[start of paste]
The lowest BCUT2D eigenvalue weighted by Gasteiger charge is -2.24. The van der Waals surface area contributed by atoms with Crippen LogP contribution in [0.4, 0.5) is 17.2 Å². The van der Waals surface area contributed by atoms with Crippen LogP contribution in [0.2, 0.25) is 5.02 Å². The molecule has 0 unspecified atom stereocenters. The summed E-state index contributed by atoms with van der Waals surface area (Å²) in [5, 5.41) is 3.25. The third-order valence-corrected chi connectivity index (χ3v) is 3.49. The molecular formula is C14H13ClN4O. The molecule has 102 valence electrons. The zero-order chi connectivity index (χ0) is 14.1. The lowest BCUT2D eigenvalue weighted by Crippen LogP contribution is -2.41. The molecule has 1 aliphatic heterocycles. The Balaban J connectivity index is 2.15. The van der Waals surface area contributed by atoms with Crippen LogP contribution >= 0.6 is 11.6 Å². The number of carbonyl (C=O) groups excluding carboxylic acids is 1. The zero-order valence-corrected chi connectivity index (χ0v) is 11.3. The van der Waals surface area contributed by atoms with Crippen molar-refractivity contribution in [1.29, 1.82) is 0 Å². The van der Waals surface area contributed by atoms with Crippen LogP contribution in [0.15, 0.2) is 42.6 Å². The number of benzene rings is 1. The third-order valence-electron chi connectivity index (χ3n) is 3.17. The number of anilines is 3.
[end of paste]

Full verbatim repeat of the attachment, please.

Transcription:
The lowest BCUT2D eigenvalue weighted by Gasteiger charge is -2.24. The van der Waals surface area contributed by atoms with Crippen LogP contribution in [0.4, 0.5) is 17.2 Å². The van der Waals surface area contributed by atoms with Crippen LogP contribution in [0.2, 0.25) is 5.02 Å². The molecule has 0 unspecified atom stereocenters. The summed E-state index contributed by atoms with van der Waals surface area (Å²) in [5, 5.41) is 3.25. The third-order valence-corrected chi connectivity index (χ3v) is 3.49. The molecular formula is C14H13ClN4O. The molecule has 102 valence electrons. The zero-order chi connectivity index (χ0) is 14.1. The lowest BCUT2D eigenvalue weighted by Crippen LogP contribution is -2.41. The molecule has 1 aliphatic heterocycles. The Balaban J connectivity index is 2.15. The van der Waals surface area contributed by atoms with Crippen LogP contribution >= 0.6 is 11.6 Å². The number of carbonyl (C=O) groups excluding carboxylic acids is 1. The zero-order valence-corrected chi connectivity index (χ0v) is 11.3. The van der Waals surface area contributed by atoms with Crippen molar-refractivity contribution in [1.29, 1.82) is 0 Å². The van der Waals surface area contributed by atoms with Crippen LogP contribution in [0.15, 0.2) is 42.6 Å². The number of benzene rings is 1. The third-order valence-electron chi connectivity index (χ3n) is 3.17. The number of anilines is 3.